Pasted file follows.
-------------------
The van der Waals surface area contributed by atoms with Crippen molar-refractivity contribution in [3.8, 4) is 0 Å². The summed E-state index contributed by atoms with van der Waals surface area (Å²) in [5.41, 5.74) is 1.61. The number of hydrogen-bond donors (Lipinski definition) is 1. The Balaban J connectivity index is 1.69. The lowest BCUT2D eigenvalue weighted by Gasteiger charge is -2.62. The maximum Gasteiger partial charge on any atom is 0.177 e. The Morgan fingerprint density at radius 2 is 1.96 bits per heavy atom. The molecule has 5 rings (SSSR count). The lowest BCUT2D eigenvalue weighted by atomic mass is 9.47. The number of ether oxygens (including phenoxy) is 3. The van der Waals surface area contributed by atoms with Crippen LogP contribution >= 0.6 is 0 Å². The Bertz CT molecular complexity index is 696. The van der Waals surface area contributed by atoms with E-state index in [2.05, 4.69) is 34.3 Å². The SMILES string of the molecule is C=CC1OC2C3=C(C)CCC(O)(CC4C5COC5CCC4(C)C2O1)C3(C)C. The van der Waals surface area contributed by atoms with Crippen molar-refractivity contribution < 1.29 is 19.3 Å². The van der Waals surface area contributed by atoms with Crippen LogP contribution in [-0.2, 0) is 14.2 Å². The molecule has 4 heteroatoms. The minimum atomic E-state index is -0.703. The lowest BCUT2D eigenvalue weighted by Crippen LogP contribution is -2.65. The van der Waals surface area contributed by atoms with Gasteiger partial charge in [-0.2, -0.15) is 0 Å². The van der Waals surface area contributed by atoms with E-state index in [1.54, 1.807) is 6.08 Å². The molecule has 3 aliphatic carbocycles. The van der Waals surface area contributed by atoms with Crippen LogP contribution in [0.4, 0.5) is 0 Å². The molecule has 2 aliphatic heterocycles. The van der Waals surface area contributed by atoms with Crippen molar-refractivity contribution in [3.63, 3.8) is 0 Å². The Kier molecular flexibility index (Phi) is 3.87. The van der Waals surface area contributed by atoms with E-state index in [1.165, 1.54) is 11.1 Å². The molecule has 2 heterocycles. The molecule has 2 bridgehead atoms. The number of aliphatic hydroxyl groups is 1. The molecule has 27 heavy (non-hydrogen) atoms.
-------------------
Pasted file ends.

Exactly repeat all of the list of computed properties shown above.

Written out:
The van der Waals surface area contributed by atoms with Crippen molar-refractivity contribution in [3.8, 4) is 0 Å². The summed E-state index contributed by atoms with van der Waals surface area (Å²) in [5.41, 5.74) is 1.61. The number of hydrogen-bond donors (Lipinski definition) is 1. The Balaban J connectivity index is 1.69. The lowest BCUT2D eigenvalue weighted by Gasteiger charge is -2.62. The maximum Gasteiger partial charge on any atom is 0.177 e. The Morgan fingerprint density at radius 2 is 1.96 bits per heavy atom. The molecule has 5 rings (SSSR count). The lowest BCUT2D eigenvalue weighted by atomic mass is 9.47. The number of ether oxygens (including phenoxy) is 3. The van der Waals surface area contributed by atoms with Crippen LogP contribution >= 0.6 is 0 Å². The Bertz CT molecular complexity index is 696. The van der Waals surface area contributed by atoms with E-state index in [2.05, 4.69) is 34.3 Å². The SMILES string of the molecule is C=CC1OC2C3=C(C)CCC(O)(CC4C5COC5CCC4(C)C2O1)C3(C)C. The van der Waals surface area contributed by atoms with Crippen molar-refractivity contribution < 1.29 is 19.3 Å². The van der Waals surface area contributed by atoms with Crippen LogP contribution in [-0.2, 0) is 14.2 Å². The molecule has 4 heteroatoms. The minimum atomic E-state index is -0.703. The lowest BCUT2D eigenvalue weighted by Crippen LogP contribution is -2.65. The van der Waals surface area contributed by atoms with Gasteiger partial charge in [-0.2, -0.15) is 0 Å². The van der Waals surface area contributed by atoms with E-state index in [1.54, 1.807) is 6.08 Å². The molecule has 3 aliphatic carbocycles. The van der Waals surface area contributed by atoms with Crippen LogP contribution in [0.4, 0.5) is 0 Å². The molecule has 2 aliphatic heterocycles. The van der Waals surface area contributed by atoms with Crippen molar-refractivity contribution in [3.63, 3.8) is 0 Å². The Kier molecular flexibility index (Phi) is 3.87. The van der Waals surface area contributed by atoms with E-state index in [1.165, 1.54) is 11.1 Å². The molecule has 2 heterocycles. The molecule has 2 bridgehead atoms. The number of aliphatic hydroxyl groups is 1. The molecule has 27 heavy (non-hydrogen) atoms.